Register FAQ / Rules Forum Spy Search Today's Posts Mark Forums Read
Go Back   MacRumors Forums > Apple Systems and Services > OS X

Reply
 
Thread Tools Search this Thread Display Modes
Old Jun 23, 2013, 11:14 PM   #51
2012Tony2012
Thread Starter
macrumors 6502a
 
2012Tony2012's Avatar
 
Join Date: Dec 2012
Quote:
Originally Posted by Mr. Retrofire View Post
No, your problem is that you do not use the right tools (i.e. enough RAM) for your tasks. Why should we think, that the OS X is responsible for your problems?

If you buy a slow car, you cannot expect a Ferrari. My advice is: Buy the right tools (RAM upgrades or computers, if you can) for your tasks. It is really not difficult.
You are WAY OF TRACK and your comments are completely irrelevant! It's obvious you have not read or understood my comments. My iMac runs FAST and SMOOTH, let's repeat...it runs FAST AND SMOOTH! You need to read and maybe get someone to explain to you my comments as to the issue.

And once again, another very poor analogy that does not apply to me and my situation.
2012Tony2012 is offline   0 Reply With Quote
Old Jun 23, 2013, 11:41 PM   #52
smithrh
macrumors 68020
 
smithrh's Avatar
 
Join Date: Feb 2009
To the OP:

I know this sounds far-fetched, but to reclaim your inactive RAM, use "Repair Disk Permissions" in Disk Utility. Try it, you'll see. The downside to this is that it can take anywhere from a couple of minutes to 5-6 minutes to complete. But it will save you a reboot.

To the others:

* 'purge' only exists on systems that have the Developer tools installed.

* There *are* instances where Mac OS X will page out when there is no free RAM but gobs of inactive RAM, leading to horrible performance.

* If you personally haven't seen this behavior (I have), then you really shouldn't dismiss it out of hand.

* One should note that Apple is pouring a lot of effort into improved memory management in Mavericks. Now, why would this be if things were in such a wonderful state presently?

* Apple also made improvements to memory management in 10.8.

So, yes, we've been over this before, mainly because some people don't like to listen. There are problems with memory management in OS X. If you haven't run into them, congratulations.

But that doesn't mean problems don't exist.
smithrh is offline   0 Reply With Quote
Old Jun 24, 2013, 04:12 AM   #53
AnonMac50
macrumors 65816
 
Join Date: Mar 2010
Quote:
Originally Posted by smithrh View Post
To the OP:

I know this sounds far-fetched, but to reclaim your inactive RAM, use "Repair Disk Permissions" in Disk Utility. Try it, you'll see. The downside to this is that it can take anywhere from a couple of minutes to 5-6 minutes to complete. But it will save you a reboot.

To the others:

* 'purge' only exists on systems that have the Developer tools installed.

* There *are* instances where Mac OS X will page out when there is no free RAM but gobs of inactive RAM, leading to horrible performance.

* If you personally haven't seen this behavior (I have), then you really shouldn't dismiss it out of hand.

* One should note that Apple is pouring a lot of effort into improved memory management in Mavericks. Now, why would this be if things were in such a wonderful state presently?

* Apple also made improvements to memory management in 10.8.

So, yes, we've been over this before, mainly because some people don't like to listen. There are problems with memory management in OS X. If you haven't run into them, congratulations.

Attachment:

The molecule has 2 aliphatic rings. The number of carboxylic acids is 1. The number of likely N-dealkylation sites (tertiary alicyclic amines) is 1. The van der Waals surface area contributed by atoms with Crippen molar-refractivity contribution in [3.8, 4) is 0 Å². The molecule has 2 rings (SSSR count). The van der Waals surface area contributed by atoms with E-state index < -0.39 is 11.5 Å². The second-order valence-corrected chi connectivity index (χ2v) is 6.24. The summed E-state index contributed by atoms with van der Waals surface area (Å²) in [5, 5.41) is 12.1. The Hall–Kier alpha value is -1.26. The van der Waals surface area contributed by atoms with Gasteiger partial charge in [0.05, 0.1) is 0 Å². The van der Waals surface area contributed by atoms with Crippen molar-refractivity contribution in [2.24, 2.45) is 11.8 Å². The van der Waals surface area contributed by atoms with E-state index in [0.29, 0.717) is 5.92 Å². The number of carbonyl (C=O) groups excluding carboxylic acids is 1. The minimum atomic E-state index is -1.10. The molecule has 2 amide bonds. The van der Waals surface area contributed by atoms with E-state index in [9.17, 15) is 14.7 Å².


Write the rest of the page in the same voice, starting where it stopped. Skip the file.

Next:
But that doesn't mean problems don't exist.
So that's why purge wouldn't work on m iBook. Thank you.
__________________
[Tutorial] Three Finger Drag on Non-supported Multitouch Macs (MAJOR UPDATES!!! (8/7/2013))
Front Row for Lion
Now I know why the maps icon wants you to jump off of a bridge!
AnonMac50 is offline   0 Reply With Quote
Old Jun 24, 2013, 04:28 AM   #54
InTheMist
macrumors member
 
Join Date: Jun 2013
The gentleman is viewing web pages and video.

Couldn't it it be Flash at fault?
InTheMist is offline   0 Reply With Quote
Old Jun 24, 2013, 05:00 AM   #55
benwiggy
macrumors 68020
 
Join Date: Jun 2012
Quote:
Originally Posted by smithrh View Post
I know this sounds far-fetched, but to reclaim your inactive RAM, use "Repair Disk Permissions" in Disk Utility. Try it, you'll see. The downside to this is that it can take anywhere from a couple of minutes to 5-6 minutes to complete. But it will save you a reboot.
Yep, sounds far-fetched to me.
Can you cite any information showing any relationship between memory usage and repairing permissions, which does very little at the best of times?

I'm going to need some evidence beyond "I repaired permissions and then things got better -- the two must be connected."
__________________
2012 MacMini, 2.6GHz i7, 16Gb RAM, Fusion Drive | 2012 MacBook Pro, 16Gb RAM, 480 Gb SSD |
2009 MacBook | 2006 iMac | 2003 G3 iBook | Beige G3 | PowerMac 7600 | Mac IIsi |
benwiggy is offline   0 Reply With Quote
Old Jun 24, 2013, 10:49 AM   #56
smithrh
macrumors 68020
 
smithrh's Avatar
 
Join Date: Feb 2009
Quote:
Originally Posted by benwiggy View Post
Yep, sounds far-fetched to me.
Can you cite any information showing any relationship between memory usage and repairing permissions, which does very little at the best of times?

I'm going to need some evidence beyond "I repaired permissions and then things got better -- the two must be connected."
The cool thing here is that you need not believe me - you can try it for yourself.

Easy test plan:

* Get your Mac into a state where there's a lot of inactive RAM usage

* Run "repair disk permissions" from Disk Utility

* Watch your inactive RAM usage drop while repairing permissions works

When the repairing is complete, you'll have no or very little inactive RAM usage.


Update: interestingly enough, in 10.8.4 this no longer has any impact on inactive RAM, at least on the one Mac I tried it on. I don't have any machines on SL so I'm unable to run it on a SL machine.